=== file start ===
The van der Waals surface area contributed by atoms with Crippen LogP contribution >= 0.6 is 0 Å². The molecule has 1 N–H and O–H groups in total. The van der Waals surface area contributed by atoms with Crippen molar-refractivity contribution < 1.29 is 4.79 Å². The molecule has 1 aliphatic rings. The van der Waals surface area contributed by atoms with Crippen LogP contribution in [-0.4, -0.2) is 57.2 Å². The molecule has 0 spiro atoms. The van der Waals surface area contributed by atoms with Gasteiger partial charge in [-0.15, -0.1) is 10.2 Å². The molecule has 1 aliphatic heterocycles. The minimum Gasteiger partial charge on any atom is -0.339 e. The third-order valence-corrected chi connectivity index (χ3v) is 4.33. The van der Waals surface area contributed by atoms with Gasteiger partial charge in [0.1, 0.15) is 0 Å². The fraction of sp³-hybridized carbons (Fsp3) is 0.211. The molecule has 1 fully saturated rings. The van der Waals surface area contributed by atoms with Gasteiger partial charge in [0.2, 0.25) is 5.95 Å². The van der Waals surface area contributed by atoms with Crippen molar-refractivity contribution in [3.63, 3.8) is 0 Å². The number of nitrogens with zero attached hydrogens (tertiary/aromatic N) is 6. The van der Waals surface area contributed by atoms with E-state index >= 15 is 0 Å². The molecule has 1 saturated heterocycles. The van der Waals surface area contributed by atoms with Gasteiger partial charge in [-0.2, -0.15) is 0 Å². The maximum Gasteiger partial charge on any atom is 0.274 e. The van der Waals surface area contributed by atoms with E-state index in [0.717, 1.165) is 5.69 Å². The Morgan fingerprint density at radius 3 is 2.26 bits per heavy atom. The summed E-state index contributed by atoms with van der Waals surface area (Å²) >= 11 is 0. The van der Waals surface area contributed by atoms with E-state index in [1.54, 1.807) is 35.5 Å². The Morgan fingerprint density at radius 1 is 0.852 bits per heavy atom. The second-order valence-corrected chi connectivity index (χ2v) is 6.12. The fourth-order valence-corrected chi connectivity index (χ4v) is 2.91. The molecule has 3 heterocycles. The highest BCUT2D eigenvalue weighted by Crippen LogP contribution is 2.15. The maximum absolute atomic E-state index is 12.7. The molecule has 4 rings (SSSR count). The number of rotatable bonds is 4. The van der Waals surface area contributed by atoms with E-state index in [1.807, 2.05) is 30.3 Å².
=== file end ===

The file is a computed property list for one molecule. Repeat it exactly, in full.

The van der Waals surface area contributed by atoms with Crippen LogP contribution >= 0.6 is 0 Å². The molecule has 1 N–H and O–H groups in total. The van der Waals surface area contributed by atoms with Crippen molar-refractivity contribution < 1.29 is 4.79 Å². The molecule has 1 aliphatic rings. The van der Waals surface area contributed by atoms with Crippen LogP contribution in [-0.4, -0.2) is 57.2 Å². The molecule has 0 spiro atoms. The van der Waals surface area contributed by atoms with Gasteiger partial charge in [-0.15, -0.1) is 10.2 Å². The molecule has 1 aliphatic heterocycles. The minimum Gasteiger partial charge on any atom is -0.339 e. The third-order valence-corrected chi connectivity index (χ3v) is 4.33. The van der Waals surface area contributed by atoms with Gasteiger partial charge in [0.1, 0.15) is 0 Å². The fraction of sp³-hybridized carbons (Fsp3) is 0.211. The molecule has 1 fully saturated rings. The van der Waals surface area contributed by atoms with Gasteiger partial charge in [0.2, 0.25) is 5.95 Å². The van der Waals surface area contributed by atoms with Crippen molar-refractivity contribution in [3.63, 3.8) is 0 Å². The number of nitrogens with zero attached hydrogens (tertiary/aromatic N) is 6. The van der Waals surface area contributed by atoms with E-state index >= 15 is 0 Å². The molecule has 1 saturated heterocycles. The van der Waals surface area contributed by atoms with Gasteiger partial charge in [-0.2, -0.15) is 0 Å². The maximum Gasteiger partial charge on any atom is 0.274 e. The van der Waals surface area contributed by atoms with E-state index in [0.717, 1.165) is 5.69 Å². The Morgan fingerprint density at radius 3 is 2.26 bits per heavy atom. The summed E-state index contributed by atoms with van der Waals surface area (Å²) >= 11 is 0. The van der Waals surface area contributed by atoms with E-state index in [1.54, 1.807) is 35.5 Å². The Morgan fingerprint density at radius 1 is 0.852 bits per heavy atom. The second-order valence-corrected chi connectivity index (χ2v) is 6.12. The fourth-order valence-corrected chi connectivity index (χ4v) is 2.91. The molecule has 3 heterocycles. The highest BCUT2D eigenvalue weighted by Crippen LogP contribution is 2.15. The maximum absolute atomic E-state index is 12.7. The molecule has 4 rings (SSSR count). The number of rotatable bonds is 4. The van der Waals surface area contributed by atoms with E-state index in [1.807, 2.05) is 30.3 Å².